Re: “Most Americans could be too fat by 2030, study says,” July 29

If the recent dire predictions of future obesity rates are right, 100 percent of us will become overweight or obese in a matter of decades. Think about that. According to the study from Johns Hopkins, no one in America — not supermodels, not Olympic athletes, not a single movie star — would be normal or underweight.

Fat chance.

This study drastically oversimplifies weight gain, assuming a steady continuation of previous trends. (It’s like imagining that based on recent trends, smoking rates will soon drop to zero — an unlikely scenario.) In fact, the latest federal study found that child obesity rates haven’t increased in almost a decade and the rate among adults has slowed considerably.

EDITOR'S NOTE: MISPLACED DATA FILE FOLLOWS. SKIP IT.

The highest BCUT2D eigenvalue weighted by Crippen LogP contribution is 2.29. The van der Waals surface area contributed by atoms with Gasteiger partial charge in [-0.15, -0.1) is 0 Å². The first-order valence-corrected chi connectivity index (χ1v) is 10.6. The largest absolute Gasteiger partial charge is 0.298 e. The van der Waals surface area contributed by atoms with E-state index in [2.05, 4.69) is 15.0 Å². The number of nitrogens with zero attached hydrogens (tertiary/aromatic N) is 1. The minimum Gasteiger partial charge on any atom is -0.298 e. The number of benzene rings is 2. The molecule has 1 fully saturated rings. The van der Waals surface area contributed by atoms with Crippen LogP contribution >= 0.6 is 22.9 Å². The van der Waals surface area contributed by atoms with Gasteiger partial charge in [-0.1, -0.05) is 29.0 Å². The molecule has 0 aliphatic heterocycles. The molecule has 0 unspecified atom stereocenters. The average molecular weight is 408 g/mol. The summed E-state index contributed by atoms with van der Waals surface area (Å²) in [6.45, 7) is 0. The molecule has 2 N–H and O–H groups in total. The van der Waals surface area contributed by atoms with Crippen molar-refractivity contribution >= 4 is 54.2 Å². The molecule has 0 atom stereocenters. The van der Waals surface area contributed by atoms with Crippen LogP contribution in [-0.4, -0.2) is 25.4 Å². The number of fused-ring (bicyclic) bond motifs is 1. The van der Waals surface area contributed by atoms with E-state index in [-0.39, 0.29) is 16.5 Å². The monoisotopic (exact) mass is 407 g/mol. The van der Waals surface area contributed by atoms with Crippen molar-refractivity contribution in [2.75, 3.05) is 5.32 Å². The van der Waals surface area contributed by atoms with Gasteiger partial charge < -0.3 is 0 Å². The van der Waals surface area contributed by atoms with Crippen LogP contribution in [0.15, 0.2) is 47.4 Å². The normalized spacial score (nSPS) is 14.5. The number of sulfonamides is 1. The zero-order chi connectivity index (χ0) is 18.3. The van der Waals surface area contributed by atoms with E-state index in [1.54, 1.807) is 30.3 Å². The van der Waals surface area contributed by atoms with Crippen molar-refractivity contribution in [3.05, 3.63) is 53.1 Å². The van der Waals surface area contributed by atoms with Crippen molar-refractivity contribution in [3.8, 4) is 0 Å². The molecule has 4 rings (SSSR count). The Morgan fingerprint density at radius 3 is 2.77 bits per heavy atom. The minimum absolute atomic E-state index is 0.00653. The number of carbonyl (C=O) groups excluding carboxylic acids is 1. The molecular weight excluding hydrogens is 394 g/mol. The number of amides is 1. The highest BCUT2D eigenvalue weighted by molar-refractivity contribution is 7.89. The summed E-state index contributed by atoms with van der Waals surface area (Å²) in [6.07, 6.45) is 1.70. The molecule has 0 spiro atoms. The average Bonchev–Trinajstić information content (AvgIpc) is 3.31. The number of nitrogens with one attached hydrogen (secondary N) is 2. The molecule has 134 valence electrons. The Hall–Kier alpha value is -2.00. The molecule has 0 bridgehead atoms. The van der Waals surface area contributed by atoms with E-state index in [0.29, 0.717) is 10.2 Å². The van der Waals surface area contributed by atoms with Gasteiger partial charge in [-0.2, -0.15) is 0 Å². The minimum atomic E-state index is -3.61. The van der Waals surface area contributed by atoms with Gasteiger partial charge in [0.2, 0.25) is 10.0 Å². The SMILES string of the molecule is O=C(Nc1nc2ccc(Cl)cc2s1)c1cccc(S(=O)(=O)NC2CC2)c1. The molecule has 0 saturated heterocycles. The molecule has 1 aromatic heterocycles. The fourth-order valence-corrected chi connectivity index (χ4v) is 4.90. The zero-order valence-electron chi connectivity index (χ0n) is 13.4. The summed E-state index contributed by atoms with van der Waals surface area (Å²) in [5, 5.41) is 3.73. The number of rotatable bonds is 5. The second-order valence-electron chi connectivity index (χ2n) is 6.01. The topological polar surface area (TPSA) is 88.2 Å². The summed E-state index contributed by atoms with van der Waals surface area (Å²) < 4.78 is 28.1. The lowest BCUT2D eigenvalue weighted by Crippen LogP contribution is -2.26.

Apocalyptic (and bogus) statistics of “skyrocketing” rates of obesity only serve to justify the increasingly intrusive government regulations sought by activist groups and overeager health officials.

Thankfully, individual decisions — not statistical models — determine our individual health.

Trice Whitefield
Senior research analyst,
Center for Consumer Freedom
Washington